31. July 2012
WIIW warns: a generation without jobs in Eastern Europe
The Vienna Institute for International Economic Studies (Wiener Institut für Internationale Wirtschaftsvergleiche/WIIW) published a gloomy summer forecast for Eastern Europe and warns of spreading mass unemployment, notably among young people.
According to the latest analysis of WIIW, the Eastern European EU Member States performed worse than their neighbouring countries. EU integration is therefore increasingly called into question. The situation in Eastern European labour markets is assuming disastrous dimensions. In Eastern Europe a whole generation faces serious risks of joblessness, and mass unemployment among young people threatens to become a permanent phenomenon. No signs of a trend reversal can be spotted.
Dramatic situation in the labour marketThe WIIW analysts describe the situation in Eastern European labour markets as generally dramatic but with significant differences between countries within the direct sphere of influence of the EU/euro-zone and those east of it. While the unemployment rate in Kazakhstan is only 5.2 per cent, it reaches up to 30 per cent in the (South) Eastern countries of the EU. The record of officially registered unemployed persons is held by Macedonia (31 per cent). Mass unemployment among young people is particularly dramatic. In Bosnia and Macedonia more than 60 per cent of all young people are jobless, in Serbia more than 50, in Slovakia, Estonia, Latvia and Lithuania more than 30 per cent, in Hungary and Poland 28 per cent. In its study the WIIW came to the conclusion that a whole generation in Eastern Europe was doomed to unemployment. Young people predominantly held part-time or temporary jobs even in countries with better employment opportunities. In Slovenia for example 75 per cent of the young labour force had only temporary jobs.
Causes and consequencesThe experts of the Vienna Institute for International Economic Studies also explained the causes and consequences of this development. The euro-zone was still undergoing a recession, which had harmful effects on Eastern Europe. Young people were jobless, and consequently development had come to a standstill. Eastern Europe’s economic recovery was slowing down and adversely affected by the strong dependence on ailing “core EU” markets as well as high international prices for energy, food and metals, informed the WIIW.
Squeezing Eastern Europe’s economy to death?Assessing tight austerity policies in Eastern Europe very critically, the WIIW analysts were convinced that economic recovery was nipped in the bud. They described a viscous circle that obviously could not be broken. But the experts also presented the example of some states in the east which did not pursue austerity policies and continued to report high growth rates. WIIW director Peter Havlik: “In the discussion about growth and austerity, almost all states decide in favour of austerity”. According to him, the countries would hardly succeed in overcoming the crisis if they did not try to pull themselves out of the crisis through investment. Investments and private consumption were, however, declining everywhere. The WIIW analysts regarded this as a clear sign of a misguided economic policy.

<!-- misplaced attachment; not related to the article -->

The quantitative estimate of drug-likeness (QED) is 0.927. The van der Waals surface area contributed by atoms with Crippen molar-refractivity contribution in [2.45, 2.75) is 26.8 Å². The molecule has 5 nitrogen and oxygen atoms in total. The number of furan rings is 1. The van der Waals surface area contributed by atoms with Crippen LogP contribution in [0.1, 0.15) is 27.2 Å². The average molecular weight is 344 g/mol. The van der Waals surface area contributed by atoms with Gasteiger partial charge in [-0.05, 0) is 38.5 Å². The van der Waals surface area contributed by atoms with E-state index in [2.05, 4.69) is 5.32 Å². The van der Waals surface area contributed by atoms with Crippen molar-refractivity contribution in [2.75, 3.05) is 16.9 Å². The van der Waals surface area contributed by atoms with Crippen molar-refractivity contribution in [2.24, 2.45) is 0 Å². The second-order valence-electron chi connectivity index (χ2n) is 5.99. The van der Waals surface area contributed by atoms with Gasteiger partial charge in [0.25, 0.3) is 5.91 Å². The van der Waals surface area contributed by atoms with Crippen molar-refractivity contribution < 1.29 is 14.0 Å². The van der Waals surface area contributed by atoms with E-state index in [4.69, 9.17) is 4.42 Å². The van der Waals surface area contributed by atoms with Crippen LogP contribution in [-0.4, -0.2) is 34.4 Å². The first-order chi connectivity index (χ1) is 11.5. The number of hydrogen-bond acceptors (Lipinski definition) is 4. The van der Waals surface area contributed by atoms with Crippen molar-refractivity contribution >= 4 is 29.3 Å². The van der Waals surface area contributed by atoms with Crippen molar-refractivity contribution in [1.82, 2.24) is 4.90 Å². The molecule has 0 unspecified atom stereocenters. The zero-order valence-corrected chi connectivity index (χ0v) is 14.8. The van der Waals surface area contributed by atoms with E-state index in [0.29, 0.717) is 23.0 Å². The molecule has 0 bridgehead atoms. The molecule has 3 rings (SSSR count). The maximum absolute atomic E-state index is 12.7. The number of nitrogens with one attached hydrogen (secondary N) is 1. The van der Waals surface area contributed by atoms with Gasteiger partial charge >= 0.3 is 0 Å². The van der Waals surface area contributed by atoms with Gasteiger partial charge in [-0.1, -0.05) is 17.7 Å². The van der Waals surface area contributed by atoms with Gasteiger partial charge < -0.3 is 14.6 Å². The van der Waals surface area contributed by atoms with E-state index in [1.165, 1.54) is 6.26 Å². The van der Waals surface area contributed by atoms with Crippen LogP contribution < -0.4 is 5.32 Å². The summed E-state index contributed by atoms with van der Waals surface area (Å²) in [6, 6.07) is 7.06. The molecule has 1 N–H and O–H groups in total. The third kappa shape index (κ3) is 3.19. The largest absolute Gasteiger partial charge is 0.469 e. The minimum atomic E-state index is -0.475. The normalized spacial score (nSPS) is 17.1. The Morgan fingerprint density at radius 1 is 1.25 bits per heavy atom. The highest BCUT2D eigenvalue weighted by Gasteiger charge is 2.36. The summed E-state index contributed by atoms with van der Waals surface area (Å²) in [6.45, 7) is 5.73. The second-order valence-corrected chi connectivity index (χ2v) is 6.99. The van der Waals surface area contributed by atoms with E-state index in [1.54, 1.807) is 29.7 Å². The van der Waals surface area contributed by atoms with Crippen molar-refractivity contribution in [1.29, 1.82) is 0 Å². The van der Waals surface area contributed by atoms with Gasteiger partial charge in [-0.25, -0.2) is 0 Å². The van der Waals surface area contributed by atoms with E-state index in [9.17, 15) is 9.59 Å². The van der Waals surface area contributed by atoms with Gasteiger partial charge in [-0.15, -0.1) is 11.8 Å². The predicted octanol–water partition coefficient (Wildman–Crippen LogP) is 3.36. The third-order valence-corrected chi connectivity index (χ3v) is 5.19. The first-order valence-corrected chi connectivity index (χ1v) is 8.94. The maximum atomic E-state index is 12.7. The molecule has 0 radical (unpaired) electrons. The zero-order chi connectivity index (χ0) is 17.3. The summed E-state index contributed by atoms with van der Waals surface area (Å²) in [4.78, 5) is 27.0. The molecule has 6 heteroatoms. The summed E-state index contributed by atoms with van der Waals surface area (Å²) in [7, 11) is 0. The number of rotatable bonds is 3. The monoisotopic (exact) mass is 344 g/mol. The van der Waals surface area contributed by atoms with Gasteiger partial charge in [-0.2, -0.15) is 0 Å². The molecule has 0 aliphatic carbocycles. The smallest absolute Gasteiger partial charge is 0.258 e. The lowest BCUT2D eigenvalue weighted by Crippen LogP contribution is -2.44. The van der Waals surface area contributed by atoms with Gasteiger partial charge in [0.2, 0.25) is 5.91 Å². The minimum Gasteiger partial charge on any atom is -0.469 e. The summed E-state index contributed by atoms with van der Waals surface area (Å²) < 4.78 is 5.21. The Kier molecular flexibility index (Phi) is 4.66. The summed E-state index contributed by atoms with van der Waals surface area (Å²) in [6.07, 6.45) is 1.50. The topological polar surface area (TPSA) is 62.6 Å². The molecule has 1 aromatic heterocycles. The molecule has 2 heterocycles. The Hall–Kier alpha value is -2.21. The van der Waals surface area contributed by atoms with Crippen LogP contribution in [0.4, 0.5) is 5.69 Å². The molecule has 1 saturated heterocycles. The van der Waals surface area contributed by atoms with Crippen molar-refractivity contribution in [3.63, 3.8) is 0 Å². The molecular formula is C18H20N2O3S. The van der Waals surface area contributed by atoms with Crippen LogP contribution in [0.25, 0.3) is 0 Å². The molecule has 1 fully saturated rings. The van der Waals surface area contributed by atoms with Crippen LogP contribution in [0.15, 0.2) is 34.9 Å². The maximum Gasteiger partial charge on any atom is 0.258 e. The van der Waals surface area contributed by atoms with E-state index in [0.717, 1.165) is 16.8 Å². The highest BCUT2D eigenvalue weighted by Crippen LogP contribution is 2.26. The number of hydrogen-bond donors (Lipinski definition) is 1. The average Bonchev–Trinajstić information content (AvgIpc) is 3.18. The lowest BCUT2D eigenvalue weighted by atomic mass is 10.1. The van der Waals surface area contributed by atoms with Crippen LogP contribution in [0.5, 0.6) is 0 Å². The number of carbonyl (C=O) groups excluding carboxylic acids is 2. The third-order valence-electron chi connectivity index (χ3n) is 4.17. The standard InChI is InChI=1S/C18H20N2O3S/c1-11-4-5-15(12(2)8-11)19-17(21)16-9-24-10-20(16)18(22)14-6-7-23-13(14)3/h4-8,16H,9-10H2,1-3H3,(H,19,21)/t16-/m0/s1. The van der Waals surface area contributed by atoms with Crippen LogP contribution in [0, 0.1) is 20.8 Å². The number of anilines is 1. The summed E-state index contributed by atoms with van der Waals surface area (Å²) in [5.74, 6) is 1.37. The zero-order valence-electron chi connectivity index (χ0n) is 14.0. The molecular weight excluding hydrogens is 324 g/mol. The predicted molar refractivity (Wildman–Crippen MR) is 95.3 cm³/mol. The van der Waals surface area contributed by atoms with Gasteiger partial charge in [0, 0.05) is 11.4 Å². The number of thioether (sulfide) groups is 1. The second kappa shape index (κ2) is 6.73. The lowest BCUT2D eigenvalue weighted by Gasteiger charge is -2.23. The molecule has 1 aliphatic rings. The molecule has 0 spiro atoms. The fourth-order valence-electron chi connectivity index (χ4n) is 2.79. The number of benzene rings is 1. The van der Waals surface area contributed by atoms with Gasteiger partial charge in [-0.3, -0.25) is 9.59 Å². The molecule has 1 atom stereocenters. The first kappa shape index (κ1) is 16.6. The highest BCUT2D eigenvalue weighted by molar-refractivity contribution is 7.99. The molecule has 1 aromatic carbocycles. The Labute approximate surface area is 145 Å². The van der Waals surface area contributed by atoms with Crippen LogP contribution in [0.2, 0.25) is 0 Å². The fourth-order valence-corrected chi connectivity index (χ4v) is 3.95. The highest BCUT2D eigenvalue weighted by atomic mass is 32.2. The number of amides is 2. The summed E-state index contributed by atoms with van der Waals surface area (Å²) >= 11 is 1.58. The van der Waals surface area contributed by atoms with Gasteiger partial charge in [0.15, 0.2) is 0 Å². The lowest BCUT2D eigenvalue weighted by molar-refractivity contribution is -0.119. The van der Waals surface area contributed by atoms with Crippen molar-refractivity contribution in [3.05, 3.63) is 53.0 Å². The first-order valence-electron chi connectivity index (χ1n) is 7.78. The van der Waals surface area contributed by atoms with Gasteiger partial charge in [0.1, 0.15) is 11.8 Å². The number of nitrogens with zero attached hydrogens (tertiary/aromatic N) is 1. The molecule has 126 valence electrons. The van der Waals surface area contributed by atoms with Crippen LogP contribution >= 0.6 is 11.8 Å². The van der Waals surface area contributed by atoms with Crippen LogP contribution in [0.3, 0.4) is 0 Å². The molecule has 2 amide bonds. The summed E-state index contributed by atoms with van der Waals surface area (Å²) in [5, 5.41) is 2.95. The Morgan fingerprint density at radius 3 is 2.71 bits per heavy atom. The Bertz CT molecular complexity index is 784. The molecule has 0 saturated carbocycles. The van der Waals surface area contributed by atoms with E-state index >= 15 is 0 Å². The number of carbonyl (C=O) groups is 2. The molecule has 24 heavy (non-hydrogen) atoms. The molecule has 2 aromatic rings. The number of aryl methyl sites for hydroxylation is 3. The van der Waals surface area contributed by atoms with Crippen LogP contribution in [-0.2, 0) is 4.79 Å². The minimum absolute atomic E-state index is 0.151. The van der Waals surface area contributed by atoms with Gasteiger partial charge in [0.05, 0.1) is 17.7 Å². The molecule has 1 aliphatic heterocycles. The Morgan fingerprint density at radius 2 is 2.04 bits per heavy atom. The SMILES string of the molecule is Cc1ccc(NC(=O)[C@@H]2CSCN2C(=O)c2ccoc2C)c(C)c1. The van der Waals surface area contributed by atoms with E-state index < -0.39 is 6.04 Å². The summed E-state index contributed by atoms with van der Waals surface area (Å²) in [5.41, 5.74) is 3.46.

Controlled deficit spendingThe WIIW experts therefore call for a shift in EU policy from stringent austerity targets to “controlled deficit spending”, i.e. to boost demand and consumption through increased government spending. But such a policy would also have to taken into account banks and their bad debt. The WIIW has identified “medium-term risks and challenges”. According to the recent analysis, the basic scenario is that the EU remains indecisive, economic growth for 2012 will be disappointedly low, further policy adjustments are imminent. 1st risk: recession in the euro-zone will deepen in 2013, austerity – and all its adverse effects – will continue. 2nd risk: the EU (euro-zone) will break apart. The opportunities perceived by the WIIW: the EU reconsiders and changes its economic policy, austerity (strict cost-cutting policy) will be reduced or ended.
Minus growthThe WIIW forecasts significantly declining growth rates of the gross domestic product (GDP) in 2012, especially for Slovenia and Croatia (both minus 1.5 per cent), Hungary and Serbia (both minus 1 per cent) as well as Bosnia (minus 0.5 per cent) and the Czech Republic (minus 0.3 per cent). The South Eastern European countries are, however, expected to continue growing: Bulgaria +0.5 per cent, Romania and Montenegro: +1 per cent, Macedonia: +1.9 per cent. For the year 2013 the WIIW analysts predict a GDP plus in all the above-mentioned Eastern European countries (between 0.5 per cent in Slovakia and up to 3 per cent in Macedonia).
Eurasia is boomingBased on the economic outlook of the WIIW, the EU will report a shrinking GDP (minus 0.3 per cent) in 2012 due to undergoing economic stagnation. In contrast, the EU neighbours in the east and in Eurasia (Russia, Ukraine, Turkey, Kazakhstan) would continue to post significant growth rates ranging between 3.2 and 3.8 per cent, Kazakhstan would probably grow by six per cent. The WIIW pointed out that these countries did not pursue any strict austerity policies. The Baltic states also reported positive growth rates. A recovery with growth rates of 2.2 per cent and 3 per cent in 2012 and 2013, respectively, has been forecast only for one neighbouring country of Austria, namely Slovakia.